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Agriculture In Burkina Faso
Although Burkina Faso is not self-sufficient in food, agriculture in Burkina Faso has tremendous potential. It employs the vast majority of the work force and accounted for an estimated 31% of Gross Domestic Product in 2004. However, only an estimated 13% of the total land area is under annual or perennial crops. Government attempts to modernize the agricultural sector have met with some success, especially with cotton, whose export accounted for 51% of total exports in 2004. In 2004, about 85% of the 210,000 tons of cotton produced was exported. The resistance to improvement has been due mostly to the insufficient water supply and poor soil. Although total cereal production rose from 1,547,000 tons in 1990 to 3,063,000 tons in 2004, imports are needed to meet demand. In the early 1980s, local labourers constructed a 1,144-km canal to bring water for irrigation from the Black Volta to the newly constructed Sourou Dam
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Agriculture In The Central African Republic

There are 22.2 million hectares (56.5 million acres) of forest (36% of the total land area), but only 3.4 million hectares (8.4 million acres) of dense forest, all in the south in the regions bordering the DRC, Republic of Congo and Cameroon. The CAR’s exploitable forests cover 27 million hectares (68 million acres), or 43% of the total land area. Transportation bottlenecks on rivers and lack of rail connections are serious hindrances to commercial exploitation. Most timber is shipped down the Ubangi and Zaire rivers and then on the Congo railway to the Atlantic. About 34 species of trees are felled, but 85% of the total is ayous, Aniegré, iroko, sapele, and sipo.[15] A dozen sawmills produced 650,000 cubic metres (23,000,000 cu ft) of sawn logs and veneer logs in 2014. The government is encouraging production of plywood and veneer due to the high exporting costs due to poor transportation infrastructure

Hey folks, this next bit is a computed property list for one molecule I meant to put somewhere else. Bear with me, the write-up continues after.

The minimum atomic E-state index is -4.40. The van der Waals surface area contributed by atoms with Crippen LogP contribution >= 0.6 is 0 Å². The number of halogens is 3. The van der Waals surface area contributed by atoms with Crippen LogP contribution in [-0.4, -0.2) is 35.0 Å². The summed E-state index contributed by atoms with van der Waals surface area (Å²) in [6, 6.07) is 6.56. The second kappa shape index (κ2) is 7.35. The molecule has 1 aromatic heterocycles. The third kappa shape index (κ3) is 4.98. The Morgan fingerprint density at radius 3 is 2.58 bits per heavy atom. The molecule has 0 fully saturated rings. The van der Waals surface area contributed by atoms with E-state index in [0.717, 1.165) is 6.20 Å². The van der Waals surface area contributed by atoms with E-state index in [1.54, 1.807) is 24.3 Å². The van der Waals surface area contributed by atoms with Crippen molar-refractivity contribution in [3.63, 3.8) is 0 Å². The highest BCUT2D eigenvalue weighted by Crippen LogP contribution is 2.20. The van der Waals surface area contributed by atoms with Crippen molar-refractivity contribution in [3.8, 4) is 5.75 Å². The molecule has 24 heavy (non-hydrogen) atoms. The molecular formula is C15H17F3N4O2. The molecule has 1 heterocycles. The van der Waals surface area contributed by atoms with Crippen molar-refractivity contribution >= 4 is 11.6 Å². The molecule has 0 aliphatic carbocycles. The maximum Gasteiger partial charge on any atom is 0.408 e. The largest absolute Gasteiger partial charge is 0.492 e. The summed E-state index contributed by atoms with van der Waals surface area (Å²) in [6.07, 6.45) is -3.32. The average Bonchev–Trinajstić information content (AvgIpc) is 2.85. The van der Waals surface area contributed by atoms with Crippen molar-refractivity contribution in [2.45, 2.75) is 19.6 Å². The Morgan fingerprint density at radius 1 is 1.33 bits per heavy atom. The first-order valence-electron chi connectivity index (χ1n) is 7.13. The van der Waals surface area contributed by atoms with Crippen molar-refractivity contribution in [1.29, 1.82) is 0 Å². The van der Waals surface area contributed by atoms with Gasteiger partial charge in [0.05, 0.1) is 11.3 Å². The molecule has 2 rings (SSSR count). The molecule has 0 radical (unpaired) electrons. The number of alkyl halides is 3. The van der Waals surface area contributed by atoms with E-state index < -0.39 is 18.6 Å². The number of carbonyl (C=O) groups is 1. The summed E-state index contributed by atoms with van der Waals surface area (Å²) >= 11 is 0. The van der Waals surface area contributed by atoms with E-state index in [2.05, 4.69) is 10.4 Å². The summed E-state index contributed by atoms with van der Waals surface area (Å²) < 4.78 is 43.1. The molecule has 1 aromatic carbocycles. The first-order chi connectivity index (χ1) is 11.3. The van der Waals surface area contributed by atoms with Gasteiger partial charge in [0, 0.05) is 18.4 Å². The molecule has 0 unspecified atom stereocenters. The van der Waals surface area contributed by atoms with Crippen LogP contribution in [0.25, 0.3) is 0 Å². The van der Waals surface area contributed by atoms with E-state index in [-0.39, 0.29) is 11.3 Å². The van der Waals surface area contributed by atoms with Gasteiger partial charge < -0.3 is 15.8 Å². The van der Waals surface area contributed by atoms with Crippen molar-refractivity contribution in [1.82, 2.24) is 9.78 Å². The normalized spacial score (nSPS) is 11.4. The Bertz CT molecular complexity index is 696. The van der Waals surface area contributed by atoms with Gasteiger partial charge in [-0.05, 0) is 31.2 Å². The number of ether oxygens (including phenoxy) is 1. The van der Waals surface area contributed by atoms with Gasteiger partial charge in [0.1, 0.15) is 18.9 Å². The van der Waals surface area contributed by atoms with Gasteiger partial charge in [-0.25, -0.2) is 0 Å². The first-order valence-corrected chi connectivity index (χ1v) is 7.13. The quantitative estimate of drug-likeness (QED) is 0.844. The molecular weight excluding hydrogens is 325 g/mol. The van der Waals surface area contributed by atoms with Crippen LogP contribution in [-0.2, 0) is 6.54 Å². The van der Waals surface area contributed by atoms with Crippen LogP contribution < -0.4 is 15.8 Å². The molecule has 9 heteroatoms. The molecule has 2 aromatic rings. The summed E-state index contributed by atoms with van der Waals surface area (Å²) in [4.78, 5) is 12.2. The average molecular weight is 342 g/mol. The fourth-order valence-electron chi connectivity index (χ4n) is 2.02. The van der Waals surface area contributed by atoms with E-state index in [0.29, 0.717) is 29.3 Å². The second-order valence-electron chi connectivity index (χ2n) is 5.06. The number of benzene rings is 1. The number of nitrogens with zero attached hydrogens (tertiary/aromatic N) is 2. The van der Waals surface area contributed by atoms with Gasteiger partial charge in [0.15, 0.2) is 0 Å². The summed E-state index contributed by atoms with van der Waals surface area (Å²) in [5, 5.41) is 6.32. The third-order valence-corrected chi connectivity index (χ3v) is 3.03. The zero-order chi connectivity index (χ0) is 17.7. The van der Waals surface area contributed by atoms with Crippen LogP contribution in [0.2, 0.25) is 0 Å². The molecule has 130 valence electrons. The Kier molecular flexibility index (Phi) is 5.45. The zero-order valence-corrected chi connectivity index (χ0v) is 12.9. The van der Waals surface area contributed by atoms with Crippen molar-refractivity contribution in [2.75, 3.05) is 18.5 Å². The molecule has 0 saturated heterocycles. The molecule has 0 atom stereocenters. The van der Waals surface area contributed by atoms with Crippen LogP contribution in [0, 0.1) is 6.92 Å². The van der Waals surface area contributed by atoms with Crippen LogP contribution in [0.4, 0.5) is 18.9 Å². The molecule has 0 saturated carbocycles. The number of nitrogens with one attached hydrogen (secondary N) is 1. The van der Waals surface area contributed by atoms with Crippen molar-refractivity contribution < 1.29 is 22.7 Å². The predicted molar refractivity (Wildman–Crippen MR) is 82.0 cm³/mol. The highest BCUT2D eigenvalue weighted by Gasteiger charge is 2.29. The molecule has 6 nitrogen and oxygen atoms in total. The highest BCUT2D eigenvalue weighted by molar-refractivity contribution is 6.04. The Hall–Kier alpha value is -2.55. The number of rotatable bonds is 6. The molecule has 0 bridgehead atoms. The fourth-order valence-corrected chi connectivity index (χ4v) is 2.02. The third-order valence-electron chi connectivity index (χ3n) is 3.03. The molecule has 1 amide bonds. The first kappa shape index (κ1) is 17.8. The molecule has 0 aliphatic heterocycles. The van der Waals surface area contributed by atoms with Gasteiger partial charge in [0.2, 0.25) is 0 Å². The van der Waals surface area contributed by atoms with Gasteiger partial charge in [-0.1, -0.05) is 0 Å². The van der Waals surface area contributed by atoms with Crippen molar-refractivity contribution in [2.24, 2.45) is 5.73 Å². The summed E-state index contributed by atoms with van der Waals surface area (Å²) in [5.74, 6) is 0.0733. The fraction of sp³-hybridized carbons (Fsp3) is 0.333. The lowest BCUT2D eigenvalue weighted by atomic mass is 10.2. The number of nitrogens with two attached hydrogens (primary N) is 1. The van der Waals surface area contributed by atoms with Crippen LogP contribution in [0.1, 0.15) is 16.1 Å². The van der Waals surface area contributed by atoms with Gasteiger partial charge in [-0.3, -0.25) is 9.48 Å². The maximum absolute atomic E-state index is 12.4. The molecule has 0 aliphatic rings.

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Agriculture In Eswatini
The economy of Eswatini is fairly diversified. Agriculture, forestry and mining account for about 13 percent of Eswatini's GDP whereas manufacturing (textiles and sugar-related processing) represent 37 percent of GDP. Services – with government services in the lead – constitute the other 50 percent of GDP. Title Deed lands), where the bulk of high-value crops are grown (sugar, forestry, and citrus) are characterized by high levels of investment and irrigation, and high productivity. Nevertheless, the majority of the population – about 75 percent—is employed in subsistence agriculture on Swazi Nation Land, which, in contrast, suffers from low productivity and investment
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Vegetable